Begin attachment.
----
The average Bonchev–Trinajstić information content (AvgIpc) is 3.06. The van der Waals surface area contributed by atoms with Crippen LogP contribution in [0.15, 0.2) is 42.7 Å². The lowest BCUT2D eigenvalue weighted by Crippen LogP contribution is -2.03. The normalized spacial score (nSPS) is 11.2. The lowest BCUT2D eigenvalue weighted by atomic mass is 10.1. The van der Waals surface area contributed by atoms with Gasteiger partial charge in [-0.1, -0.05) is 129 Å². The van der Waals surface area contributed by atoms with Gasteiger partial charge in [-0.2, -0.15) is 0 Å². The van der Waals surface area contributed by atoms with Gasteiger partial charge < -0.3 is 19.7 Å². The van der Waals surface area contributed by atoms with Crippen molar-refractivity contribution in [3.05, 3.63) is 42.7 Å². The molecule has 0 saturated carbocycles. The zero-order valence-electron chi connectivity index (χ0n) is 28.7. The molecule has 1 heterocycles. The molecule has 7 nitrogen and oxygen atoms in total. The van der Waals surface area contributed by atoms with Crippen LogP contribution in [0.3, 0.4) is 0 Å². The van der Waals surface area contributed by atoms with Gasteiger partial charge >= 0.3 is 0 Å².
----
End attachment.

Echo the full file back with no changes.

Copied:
The average Bonchev–Trinajstić information content (AvgIpc) is 3.06. The van der Waals surface area contributed by atoms with Crippen LogP contribution in [0.15, 0.2) is 42.7 Å². The lowest BCUT2D eigenvalue weighted by Crippen LogP contribution is -2.03. The normalized spacial score (nSPS) is 11.2. The lowest BCUT2D eigenvalue weighted by atomic mass is 10.1. The van der Waals surface area contributed by atoms with Gasteiger partial charge in [-0.1, -0.05) is 129 Å². The van der Waals surface area contributed by atoms with Gasteiger partial charge in [-0.2, -0.15) is 0 Å². The van der Waals surface area contributed by atoms with Gasteiger partial charge < -0.3 is 19.7 Å². The van der Waals surface area contributed by atoms with Crippen molar-refractivity contribution in [3.05, 3.63) is 42.7 Å². The molecule has 0 saturated carbocycles. The zero-order valence-electron chi connectivity index (χ0n) is 28.7. The molecule has 1 heterocycles. The molecule has 7 nitrogen and oxygen atoms in total. The van der Waals surface area contributed by atoms with Crippen LogP contribution in [0.3, 0.4) is 0 Å². The van der Waals surface area contributed by atoms with Gasteiger partial charge >= 0.3 is 0 Å².